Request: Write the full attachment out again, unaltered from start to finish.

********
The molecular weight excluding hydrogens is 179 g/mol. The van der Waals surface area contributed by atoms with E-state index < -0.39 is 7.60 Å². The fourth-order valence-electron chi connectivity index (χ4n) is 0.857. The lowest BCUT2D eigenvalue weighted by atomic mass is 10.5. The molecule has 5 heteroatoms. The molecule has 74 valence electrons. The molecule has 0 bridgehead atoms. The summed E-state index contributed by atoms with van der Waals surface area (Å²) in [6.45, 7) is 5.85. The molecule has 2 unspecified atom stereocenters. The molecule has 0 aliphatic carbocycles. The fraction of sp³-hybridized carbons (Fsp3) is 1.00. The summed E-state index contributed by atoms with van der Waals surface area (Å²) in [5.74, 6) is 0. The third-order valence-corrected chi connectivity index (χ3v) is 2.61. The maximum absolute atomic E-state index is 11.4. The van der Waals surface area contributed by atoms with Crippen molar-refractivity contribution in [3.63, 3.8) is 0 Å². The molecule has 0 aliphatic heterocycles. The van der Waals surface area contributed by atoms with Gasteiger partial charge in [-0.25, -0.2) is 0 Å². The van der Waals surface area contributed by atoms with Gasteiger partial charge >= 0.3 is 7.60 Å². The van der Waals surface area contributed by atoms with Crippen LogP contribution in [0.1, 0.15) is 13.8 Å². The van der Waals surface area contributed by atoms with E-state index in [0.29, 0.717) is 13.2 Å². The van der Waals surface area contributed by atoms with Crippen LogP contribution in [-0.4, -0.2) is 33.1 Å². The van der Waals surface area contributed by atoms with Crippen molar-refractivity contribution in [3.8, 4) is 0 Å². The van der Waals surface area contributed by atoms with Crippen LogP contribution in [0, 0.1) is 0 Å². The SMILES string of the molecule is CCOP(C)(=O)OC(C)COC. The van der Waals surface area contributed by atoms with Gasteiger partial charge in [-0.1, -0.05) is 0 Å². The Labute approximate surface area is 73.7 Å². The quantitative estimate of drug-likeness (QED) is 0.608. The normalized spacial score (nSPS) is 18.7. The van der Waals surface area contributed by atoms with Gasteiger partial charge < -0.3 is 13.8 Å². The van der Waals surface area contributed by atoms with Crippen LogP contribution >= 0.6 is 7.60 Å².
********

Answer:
The molecular weight excluding hydrogens is 179 g/mol. The van der Waals surface area contributed by atoms with E-state index < -0.39 is 7.60 Å². The fourth-order valence-electron chi connectivity index (χ4n) is 0.857. The lowest BCUT2D eigenvalue weighted by atomic mass is 10.5. The molecule has 5 heteroatoms. The molecule has 74 valence electrons. The molecule has 0 bridgehead atoms. The summed E-state index contributed by atoms with van der Waals surface area (Å²) in [6.45, 7) is 5.85. The molecule has 2 unspecified atom stereocenters. The molecule has 0 aliphatic carbocycles. The fraction of sp³-hybridized carbons (Fsp3) is 1.00. The summed E-state index contributed by atoms with van der Waals surface area (Å²) in [5.74, 6) is 0. The third-order valence-corrected chi connectivity index (χ3v) is 2.61. The maximum absolute atomic E-state index is 11.4. The van der Waals surface area contributed by atoms with Crippen molar-refractivity contribution in [3.63, 3.8) is 0 Å². The molecule has 0 aliphatic heterocycles. The van der Waals surface area contributed by atoms with Gasteiger partial charge in [-0.25, -0.2) is 0 Å². The van der Waals surface area contributed by atoms with Gasteiger partial charge >= 0.3 is 7.60 Å². The van der Waals surface area contributed by atoms with Crippen LogP contribution in [0.1, 0.15) is 13.8 Å². The van der Waals surface area contributed by atoms with E-state index in [0.29, 0.717) is 13.2 Å². The van der Waals surface area contributed by atoms with Crippen LogP contribution in [-0.4, -0.2) is 33.1 Å². The van der Waals surface area contributed by atoms with Crippen molar-refractivity contribution in [3.8, 4) is 0 Å². The van der Waals surface area contributed by atoms with Crippen LogP contribution in [0, 0.1) is 0 Å². The SMILES string of the molecule is CCOP(C)(=O)OC(C)COC. The van der Waals surface area contributed by atoms with Gasteiger partial charge in [-0.1, -0.05) is 0 Å². The Labute approximate surface area is 73.7 Å². The quantitative estimate of drug-likeness (QED) is 0.608. The normalized spacial score (nSPS) is 18.7. The van der Waals surface area contributed by atoms with Gasteiger partial charge < -0.3 is 13.8 Å². The van der Waals surface area contributed by atoms with Crippen LogP contribution >= 0.6 is 7.60 Å².